AACR forum to focus on new advancements in cancer management among women
November 01, 2015
The researchers also peered into the workings of IPF by transplanting the disease from humans into mice. Those experiments showed a greater fibrotic response to the TLR9-activating DNA using lung cells from patients with rapidly progressing IPF than with cells from people with slowly progressing IPF.
For more than two decades, the National Institutes of Health has funded the U-M group's investigation into the biological basis of IPF as well as novel ways to diagnose and treat patients who suffer from the devastating disorder. U-M's scientists and doctors study human cells to better understand how they are involved in the progressive scarring of the lungs. In addition, clinical testing is used to help better predict the stage of disease and the rate of progression in advising patients for therapy.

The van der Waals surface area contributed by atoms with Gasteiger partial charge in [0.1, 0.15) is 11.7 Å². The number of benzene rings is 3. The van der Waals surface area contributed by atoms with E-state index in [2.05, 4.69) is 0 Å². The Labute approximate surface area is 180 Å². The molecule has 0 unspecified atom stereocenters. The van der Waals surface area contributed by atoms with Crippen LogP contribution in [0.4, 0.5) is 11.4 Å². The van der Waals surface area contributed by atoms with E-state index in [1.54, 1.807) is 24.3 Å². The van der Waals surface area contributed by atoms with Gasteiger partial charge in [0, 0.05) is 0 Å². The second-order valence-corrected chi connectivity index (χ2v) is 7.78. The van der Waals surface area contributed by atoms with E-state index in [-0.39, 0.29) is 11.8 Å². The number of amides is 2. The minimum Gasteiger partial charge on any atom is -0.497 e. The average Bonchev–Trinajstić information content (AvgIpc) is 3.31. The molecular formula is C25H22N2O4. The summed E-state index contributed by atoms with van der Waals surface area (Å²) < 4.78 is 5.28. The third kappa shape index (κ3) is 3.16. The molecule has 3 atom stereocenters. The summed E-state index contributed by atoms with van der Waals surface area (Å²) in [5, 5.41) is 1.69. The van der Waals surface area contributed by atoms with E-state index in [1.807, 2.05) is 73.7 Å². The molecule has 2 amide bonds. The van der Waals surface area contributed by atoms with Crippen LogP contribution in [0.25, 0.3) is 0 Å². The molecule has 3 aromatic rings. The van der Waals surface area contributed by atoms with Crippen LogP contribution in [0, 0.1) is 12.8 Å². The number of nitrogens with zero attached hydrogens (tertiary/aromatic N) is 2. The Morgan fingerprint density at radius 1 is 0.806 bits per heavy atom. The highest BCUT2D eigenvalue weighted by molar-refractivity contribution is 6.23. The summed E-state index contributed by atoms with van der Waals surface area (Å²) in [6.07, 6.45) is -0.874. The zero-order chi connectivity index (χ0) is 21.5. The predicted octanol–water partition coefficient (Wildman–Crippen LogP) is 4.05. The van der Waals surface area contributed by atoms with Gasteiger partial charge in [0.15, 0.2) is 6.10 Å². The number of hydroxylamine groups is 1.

"The approach taken by our group really highlights the advantages of translational research in a complex human disease and shows the bench-to-bedside model is really a two-way street," notes Cory M. Hogaboam, Ph.D., a professor of pathology at U-M and the study's other senior investigator.
SOURCE University of Michigan